A mama quail (Sawyer’s favorite bird these days) sits on a nest in the flower field next to a brightly painted wooden toadstool.

 

I love that the different plants resemble grass, bushes and trees. It really creates an inviting place for the boys (and the fairies, naturally!) to come and play.

 

We added a few additional touches to our fairy garden area – this planted teacup is one of several that sit upon a built-out shelf on the fence near our fairy gardens. I love repurposing old things that have been sitting around the house unused into something fun and pretty!

 

All that’s missing is our garden prayer flags over the fairy gardens…more to come on those later!
Hubby built this bench at a perfect height to allow our big boys to play in the gardens while still being tall enough to keep the curious toddler from destroying them. We still let the little guy play in there with supervision, but it doesn’t last long before he wants to start throwing rocks and stealing glass gems from the wishing well. Maybe next year!

 

The big guys can’t seem to stay away from the gardens though. I find them out there all the time moving butterflies around, hiding treasures and setting up places for the fairies to sleep and play. I love that it has really sparked their imagination, and we have big plans for lots more special fairy garden additions to come!

Comments

  1. This is really gorgeous! My boys are a bit smaller, but I’m sure they’d love to have a go at all the planting. Thanks for the ideas!

  2. love it!

  3. Anonymous says:

    I think the gardens are very pretty and I plan on building one of my own. I was just wondering if you could make a list of the plants you used. Thanks!

  4. Anonymous says:

    now these look like fairy gardens!! good job

  5. This is beautiful! Definitely one of my favorites!

  6. Wow! I love your fairy gardens and the fountain idea is totally awesome!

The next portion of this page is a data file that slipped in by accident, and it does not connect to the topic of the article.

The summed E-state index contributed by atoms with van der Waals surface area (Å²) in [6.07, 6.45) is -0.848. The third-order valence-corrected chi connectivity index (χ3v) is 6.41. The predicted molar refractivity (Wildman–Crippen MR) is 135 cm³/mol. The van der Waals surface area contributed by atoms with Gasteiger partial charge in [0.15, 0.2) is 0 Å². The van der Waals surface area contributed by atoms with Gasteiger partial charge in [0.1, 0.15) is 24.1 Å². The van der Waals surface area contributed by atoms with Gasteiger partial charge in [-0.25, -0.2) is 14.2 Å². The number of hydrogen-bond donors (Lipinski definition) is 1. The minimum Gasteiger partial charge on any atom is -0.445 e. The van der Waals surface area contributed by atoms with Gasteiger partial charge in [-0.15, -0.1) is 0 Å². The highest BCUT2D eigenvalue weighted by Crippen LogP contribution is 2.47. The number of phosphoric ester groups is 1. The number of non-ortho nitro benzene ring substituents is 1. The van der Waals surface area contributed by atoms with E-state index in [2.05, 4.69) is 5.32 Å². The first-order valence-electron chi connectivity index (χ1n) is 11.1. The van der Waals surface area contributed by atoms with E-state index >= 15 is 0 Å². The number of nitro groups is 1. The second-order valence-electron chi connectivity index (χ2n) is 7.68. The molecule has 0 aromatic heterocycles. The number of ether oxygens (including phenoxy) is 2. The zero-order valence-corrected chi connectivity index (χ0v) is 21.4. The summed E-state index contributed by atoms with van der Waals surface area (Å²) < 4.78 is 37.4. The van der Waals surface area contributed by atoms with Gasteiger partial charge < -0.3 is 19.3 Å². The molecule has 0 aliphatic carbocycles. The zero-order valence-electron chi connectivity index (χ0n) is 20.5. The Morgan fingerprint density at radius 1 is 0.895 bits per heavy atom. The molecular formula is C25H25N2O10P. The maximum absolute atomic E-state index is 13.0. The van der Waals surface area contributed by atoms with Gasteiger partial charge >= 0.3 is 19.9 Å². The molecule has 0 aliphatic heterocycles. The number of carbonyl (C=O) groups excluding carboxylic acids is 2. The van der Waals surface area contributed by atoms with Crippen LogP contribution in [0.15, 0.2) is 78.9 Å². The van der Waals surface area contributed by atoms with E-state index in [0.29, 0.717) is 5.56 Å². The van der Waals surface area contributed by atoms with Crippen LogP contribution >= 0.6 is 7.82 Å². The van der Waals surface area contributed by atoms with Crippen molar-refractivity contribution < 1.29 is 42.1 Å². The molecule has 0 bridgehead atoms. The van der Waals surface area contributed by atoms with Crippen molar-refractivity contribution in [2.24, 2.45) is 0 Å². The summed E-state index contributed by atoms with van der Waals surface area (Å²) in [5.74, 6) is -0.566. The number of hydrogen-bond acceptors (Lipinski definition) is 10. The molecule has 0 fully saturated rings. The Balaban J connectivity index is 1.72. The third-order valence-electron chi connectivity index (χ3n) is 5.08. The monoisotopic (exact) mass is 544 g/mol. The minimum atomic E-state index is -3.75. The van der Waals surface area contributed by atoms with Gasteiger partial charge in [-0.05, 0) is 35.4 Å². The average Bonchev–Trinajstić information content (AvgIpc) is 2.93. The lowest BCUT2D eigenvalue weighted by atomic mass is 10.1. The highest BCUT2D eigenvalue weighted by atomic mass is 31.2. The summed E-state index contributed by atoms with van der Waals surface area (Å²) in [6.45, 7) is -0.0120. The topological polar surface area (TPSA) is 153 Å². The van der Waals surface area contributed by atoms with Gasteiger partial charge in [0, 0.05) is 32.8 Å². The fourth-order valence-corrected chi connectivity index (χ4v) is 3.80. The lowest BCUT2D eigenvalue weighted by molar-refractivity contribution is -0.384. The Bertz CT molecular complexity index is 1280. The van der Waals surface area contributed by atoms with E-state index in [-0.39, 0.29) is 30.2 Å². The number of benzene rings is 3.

Keep up the good work!

  7. My sister and I are starting a small business to take advantage of the creative talent we were gifted with. Both of us are in need of financial help and thought we would give this a try. We are selling just about anything artsy along with upscaled, rescaled, trash to treasure type items. I’m especially interested in too many different things (in the middle of several projects), but love the fairy gardens. Please let me know what types of plants work best and how to care for the garden once it is complete.

  8. So cute, and it looks like the kids really got into it!
    Anni recently posted…Make Ahead Natural DIY Food ColoringsMy Profile

  9. Beautiful!!!!!!

Trackbacks

  1. […] This idea comes from Happiness is Homemade.net and is one of my favorites because she uses succulents in the fairy garden.  She mentions that her daughter put in some plastic butterflies as well to give it some finishing touches.  For the planter she used an old planter.  I am  excited to try this one out as we have an old French container like this one that I haven’t found a use for – until now!  You can read more here where she provides a step-by-step tutorial: http://www.happinessishomemade.net/2012/05/24/make-your-own-fairy-garden/ […]